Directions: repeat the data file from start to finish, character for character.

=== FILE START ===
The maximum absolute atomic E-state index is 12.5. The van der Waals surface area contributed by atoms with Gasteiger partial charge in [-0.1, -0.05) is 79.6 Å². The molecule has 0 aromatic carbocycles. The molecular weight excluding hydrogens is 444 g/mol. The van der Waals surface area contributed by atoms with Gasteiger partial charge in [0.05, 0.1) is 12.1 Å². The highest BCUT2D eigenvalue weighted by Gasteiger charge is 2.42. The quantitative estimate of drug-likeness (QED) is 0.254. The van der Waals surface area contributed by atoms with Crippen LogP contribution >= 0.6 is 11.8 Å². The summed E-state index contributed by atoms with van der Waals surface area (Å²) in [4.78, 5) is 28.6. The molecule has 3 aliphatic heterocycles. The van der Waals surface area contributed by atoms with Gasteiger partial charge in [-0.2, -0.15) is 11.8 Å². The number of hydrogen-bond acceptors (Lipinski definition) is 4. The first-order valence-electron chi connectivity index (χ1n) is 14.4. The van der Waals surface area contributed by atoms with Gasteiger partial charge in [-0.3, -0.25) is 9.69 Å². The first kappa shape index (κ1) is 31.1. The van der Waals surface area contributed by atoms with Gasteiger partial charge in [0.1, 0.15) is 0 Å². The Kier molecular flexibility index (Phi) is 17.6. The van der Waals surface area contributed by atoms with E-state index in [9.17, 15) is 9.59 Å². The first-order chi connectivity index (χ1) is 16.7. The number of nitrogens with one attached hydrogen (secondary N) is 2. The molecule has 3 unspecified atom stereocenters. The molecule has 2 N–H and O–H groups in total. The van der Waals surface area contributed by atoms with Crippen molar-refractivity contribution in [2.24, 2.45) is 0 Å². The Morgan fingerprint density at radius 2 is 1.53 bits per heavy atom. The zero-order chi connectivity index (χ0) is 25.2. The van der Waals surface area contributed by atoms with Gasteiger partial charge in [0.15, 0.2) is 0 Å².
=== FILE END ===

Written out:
The maximum absolute atomic E-state index is 12.5. The van der Waals surface area contributed by atoms with Gasteiger partial charge in [-0.1, -0.05) is 79.6 Å². The molecule has 0 aromatic carbocycles. The molecular weight excluding hydrogens is 444 g/mol. The van der Waals surface area contributed by atoms with Gasteiger partial charge in [0.05, 0.1) is 12.1 Å². The highest BCUT2D eigenvalue weighted by Gasteiger charge is 2.42. The quantitative estimate of drug-likeness (QED) is 0.254. The van der Waals surface area contributed by atoms with Crippen LogP contribution >= 0.6 is 11.8 Å². The summed E-state index contributed by atoms with van der Waals surface area (Å²) in [4.78, 5) is 28.6. The molecule has 3 aliphatic heterocycles. The van der Waals surface area contributed by atoms with Gasteiger partial charge in [-0.2, -0.15) is 11.8 Å². The number of hydrogen-bond acceptors (Lipinski definition) is 4. The first-order valence-electron chi connectivity index (χ1n) is 14.4. The van der Waals surface area contributed by atoms with Gasteiger partial charge in [-0.3, -0.25) is 9.69 Å². The first kappa shape index (κ1) is 31.1. The van der Waals surface area contributed by atoms with Gasteiger partial charge in [0.1, 0.15) is 0 Å². The Kier molecular flexibility index (Phi) is 17.6. The van der Waals surface area contributed by atoms with E-state index in [9.17, 15) is 9.59 Å². The first-order chi connectivity index (χ1) is 16.7. The number of nitrogens with one attached hydrogen (secondary N) is 2. The molecule has 3 unspecified atom stereocenters. The molecule has 2 N–H and O–H groups in total. The van der Waals surface area contributed by atoms with Crippen molar-refractivity contribution in [2.24, 2.45) is 0 Å². The Morgan fingerprint density at radius 2 is 1.53 bits per heavy atom. The zero-order chi connectivity index (χ0) is 25.2. The van der Waals surface area contributed by atoms with Gasteiger partial charge in [0.15, 0.2) is 0 Å².